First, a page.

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Mars meteorite was briefly drenched in water

Paul Sutherland, Feature writer
Feb 5, 2013, 8:00 UTC

Sen—A little over a century ago, residents of Nakhla, a town in Egypt, were startled by a sudden shower of stones from the sky. Unlike shooting stars, which are usually comet dust, these were chunks of rock, the remains of a larger object that broke up in the atmosphere.

Legend has it that one of the fragments killed a dog. But the most incredible fact about this shower of 1911 is that it was later discovered that the meteorites were from Mars.

You may wonder how anyone can tell this. The answer is that air found trapped inside the meteorites was analysed and found to be a match for the atmosphere of the Red Planet. It is thought that an asteroid that struck Mars around ten million years ago creating an explosion that melted surrounding rock and flung it into space. And after aeons floating in orbit around the Sun, some of this debris fell to Earth.

There are a handful of meteorites found around the world that have been shown to be from Mars. The most recent fell in the Sahara Desert near Tissint, Morocco, in July 2011. They are invaluable to planetary scientists because they give them the chance to investigate our neighbour in space without the expense of having to go there.

One labelled ALH84001 that was found in the Antarctic sparked controversy in 1998 when some NASA scientists said they thought it contained fossilised microbes.

That finding is now generally considered not proved. But in 1996 the NASA team went further and claimed to have also found evidence of alien life in a chunk of Nakhla that is kept London's Natural History Museum. Again there is general skepticism.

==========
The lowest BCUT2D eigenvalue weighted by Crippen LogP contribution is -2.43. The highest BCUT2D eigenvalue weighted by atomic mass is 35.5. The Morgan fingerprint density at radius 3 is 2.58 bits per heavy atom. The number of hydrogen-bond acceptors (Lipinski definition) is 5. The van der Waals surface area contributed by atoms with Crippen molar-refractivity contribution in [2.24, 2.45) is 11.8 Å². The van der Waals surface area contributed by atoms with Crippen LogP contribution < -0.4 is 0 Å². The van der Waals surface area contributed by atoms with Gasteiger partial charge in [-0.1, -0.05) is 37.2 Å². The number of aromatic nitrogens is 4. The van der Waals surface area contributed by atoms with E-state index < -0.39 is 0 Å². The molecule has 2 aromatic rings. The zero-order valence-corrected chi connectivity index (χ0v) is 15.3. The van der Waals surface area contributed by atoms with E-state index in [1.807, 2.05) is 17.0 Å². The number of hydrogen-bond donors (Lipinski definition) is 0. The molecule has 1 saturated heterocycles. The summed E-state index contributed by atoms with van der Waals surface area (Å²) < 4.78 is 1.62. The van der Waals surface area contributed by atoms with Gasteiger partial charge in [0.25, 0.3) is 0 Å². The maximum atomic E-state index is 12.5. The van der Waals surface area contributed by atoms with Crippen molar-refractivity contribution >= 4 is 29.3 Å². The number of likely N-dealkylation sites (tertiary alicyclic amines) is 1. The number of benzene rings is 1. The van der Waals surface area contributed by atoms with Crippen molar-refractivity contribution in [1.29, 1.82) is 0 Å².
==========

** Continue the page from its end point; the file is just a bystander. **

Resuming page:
Now a new finding has been announced about one of London's Nakhla samples that is far less controversial but instead a step forward in understanding the former environment on Mars.

A chunk of the Nakhla meteorite held at LondonA chunk of the Nakhla meteorite held at London's Natural History Museum. Credit: NHM

Scientists at the University of Glasgow, working with the Scottish Universities Environmental Research Centre, have found the first evidence yet of water dissolving the surface of Mars.

Previous research on meteorite fragments provided evidence that there was once water on Mars through the presence in the meteorite of 'secondary minerals' – types of carbonates, hydrous silicates and sulphates that probably formed when Martian minerals reacted with liquid water.

Professor Martin Lee of the University's School of Geographical and Earth Sciences is lead author of a paper in the Meteoritical Society's journal MAPS. He said: "What has been unclear in the past is exactly where the chemical elements which made up the secondary minerals within Nakhla came from.

"Using a scanning electron microscope, we examined many tiny bowl-shaped depressions, known as etch pits, in grains of the minerals olivine and augite found in the meteorite.

"What we've found for the first time is evidence that the etch pits were created when water dissolved the olivine and augite, and that the elements released from those minerals led to the formation of the secondary minerals.

"It's an exciting discovery and better informs our understanding of how water affected rock on Mars."

Interestingly the amount of dissolution found suggests the area of Mars that supplied the Nakhla meteorites was under water for less than a year. Other evidence has suggested that large oceans covered regions of Mars in the more distant past.

Of the new study, Professor Lee said: "That's certainly not long enough to sustain a life-supporting biosphere. However, the findings of our study are from a tiny piece of a very small chunk of the surface of Mars, so it's difficult to draw any large-scale conclusions about the presence of water on the planet or its implications for life."